Bernie Sanders spent his entire life in what many would call a total failure. He never had a steady paycheck. He couldn’t hold a 9 to 5 job. He failed totally in the private sector, drifting around the country in the 50s and 60s trying to live for free off of people in the name of the “revolution.”
He married his first wife young and with some inheritance of $2500 left after his father died while he was 20, he went and bought an old shack in Middlesex, Vermont on 85 acres, probably the worst investment in Vermont history. He overpaid on top of it.
The shack had no electricity, no running water, and no plumbing. Instead of working, Bernie would spend hours espousing revolutionary rantings to his wife, who very quickly grew tired of his laziness and living in 3rd world conditions, so she left him. Soon, he just left the shack too.
He was jealous of everyone who had more than him. But whenever you got a job, he would be fired for laziness or just not show back up. His apartments were always void of any belongings. By the time he drifted into Burlington, he was a loser in his late 30s with no skills whatsoever.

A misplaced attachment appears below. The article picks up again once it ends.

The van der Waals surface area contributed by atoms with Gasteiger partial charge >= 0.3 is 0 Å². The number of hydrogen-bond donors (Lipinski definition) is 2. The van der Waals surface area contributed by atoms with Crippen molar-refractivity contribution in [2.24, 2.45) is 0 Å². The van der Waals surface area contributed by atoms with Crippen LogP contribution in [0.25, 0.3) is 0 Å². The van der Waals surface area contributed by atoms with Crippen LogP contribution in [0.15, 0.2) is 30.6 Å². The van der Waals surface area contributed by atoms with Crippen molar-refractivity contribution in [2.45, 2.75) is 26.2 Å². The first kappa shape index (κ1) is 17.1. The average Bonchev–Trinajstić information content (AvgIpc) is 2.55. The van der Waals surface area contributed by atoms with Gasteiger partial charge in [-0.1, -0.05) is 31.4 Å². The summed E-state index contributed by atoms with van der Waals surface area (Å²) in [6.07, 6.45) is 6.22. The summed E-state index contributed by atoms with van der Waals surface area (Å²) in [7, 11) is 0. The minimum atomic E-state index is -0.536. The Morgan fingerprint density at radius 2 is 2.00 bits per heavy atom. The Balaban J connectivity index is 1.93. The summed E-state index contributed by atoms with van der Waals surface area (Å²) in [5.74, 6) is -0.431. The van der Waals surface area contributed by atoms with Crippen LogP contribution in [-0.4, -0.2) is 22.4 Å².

Sanders rented a small brick duplex at 295 1/2 Maple Street in Burlington, Vermont, that was filled with not much furniture and not much food in the fridge but stacks of checked-out library books and scribbled-on legal pads.
“Pretty sparse,” Gene Bergman, an old friend, said about the apartment.
“Stark and dark,” said Darcy Troville, a fellow Liberty Unionite who lived around the corner and shared with Sanders homemade jellies and jams.
“The electricity was turned off a lot,” Barnett said. “I remember him running an extension cord down to the basement. He couldn’t pay his bills.”
He worked some as a carpenter, although “he was a shitty carpenter,” [Liberty Union party member John] Bloch told me. “His carpentry,” [Liberty Union member Danny] Morrisseau said, “was not going to support him, and didn’t.”
He worked as a freelance writer, putting intermittent pieces in the low-budget Vermont Freeman, a Burlington alternative weekly called the Vanguard Press and a glossy, state-supported magazine called Vermont Life.